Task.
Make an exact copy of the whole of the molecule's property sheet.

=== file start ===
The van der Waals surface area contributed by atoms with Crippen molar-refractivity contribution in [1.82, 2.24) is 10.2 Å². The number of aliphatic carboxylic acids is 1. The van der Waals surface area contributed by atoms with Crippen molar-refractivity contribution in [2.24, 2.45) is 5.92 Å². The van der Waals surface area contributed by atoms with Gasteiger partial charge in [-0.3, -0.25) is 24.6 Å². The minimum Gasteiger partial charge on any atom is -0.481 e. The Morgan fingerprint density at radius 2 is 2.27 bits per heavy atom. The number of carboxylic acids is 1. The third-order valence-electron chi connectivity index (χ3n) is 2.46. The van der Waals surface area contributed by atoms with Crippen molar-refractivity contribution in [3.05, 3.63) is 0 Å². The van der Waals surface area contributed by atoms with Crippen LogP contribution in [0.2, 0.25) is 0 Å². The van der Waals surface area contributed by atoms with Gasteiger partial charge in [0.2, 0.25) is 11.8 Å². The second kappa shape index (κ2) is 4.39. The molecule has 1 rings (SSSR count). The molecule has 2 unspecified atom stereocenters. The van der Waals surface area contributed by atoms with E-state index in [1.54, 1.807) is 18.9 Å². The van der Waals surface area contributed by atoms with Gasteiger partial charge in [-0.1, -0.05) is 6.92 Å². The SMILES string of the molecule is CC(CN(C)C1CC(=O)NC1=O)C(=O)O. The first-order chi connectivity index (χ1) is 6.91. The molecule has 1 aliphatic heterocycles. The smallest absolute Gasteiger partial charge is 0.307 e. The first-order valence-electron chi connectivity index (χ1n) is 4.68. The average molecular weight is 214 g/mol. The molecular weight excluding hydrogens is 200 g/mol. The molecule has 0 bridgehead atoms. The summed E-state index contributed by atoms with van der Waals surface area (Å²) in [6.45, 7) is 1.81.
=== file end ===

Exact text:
The van der Waals surface area contributed by atoms with Crippen molar-refractivity contribution in [1.82, 2.24) is 10.2 Å². The number of aliphatic carboxylic acids is 1. The van der Waals surface area contributed by atoms with Crippen molar-refractivity contribution in [2.24, 2.45) is 5.92 Å². The van der Waals surface area contributed by atoms with Gasteiger partial charge in [-0.3, -0.25) is 24.6 Å². The minimum Gasteiger partial charge on any atom is -0.481 e. The Morgan fingerprint density at radius 2 is 2.27 bits per heavy atom. The number of carboxylic acids is 1. The third-order valence-electron chi connectivity index (χ3n) is 2.46. The van der Waals surface area contributed by atoms with Crippen molar-refractivity contribution in [3.05, 3.63) is 0 Å². The van der Waals surface area contributed by atoms with Crippen LogP contribution in [0.2, 0.25) is 0 Å². The van der Waals surface area contributed by atoms with Gasteiger partial charge in [0.2, 0.25) is 11.8 Å². The second kappa shape index (κ2) is 4.39. The molecule has 1 rings (SSSR count). The molecule has 2 unspecified atom stereocenters. The van der Waals surface area contributed by atoms with E-state index in [1.54, 1.807) is 18.9 Å². The van der Waals surface area contributed by atoms with Gasteiger partial charge in [-0.1, -0.05) is 6.92 Å². The SMILES string of the molecule is CC(CN(C)C1CC(=O)NC1=O)C(=O)O. The first-order chi connectivity index (χ1) is 6.91. The molecule has 1 aliphatic heterocycles. The smallest absolute Gasteiger partial charge is 0.307 e. The first-order valence-electron chi connectivity index (χ1n) is 4.68. The average molecular weight is 214 g/mol. The molecular weight excluding hydrogens is 200 g/mol. The molecule has 0 bridgehead atoms. The summed E-state index contributed by atoms with van der Waals surface area (Å²) in [6.45, 7) is 1.81.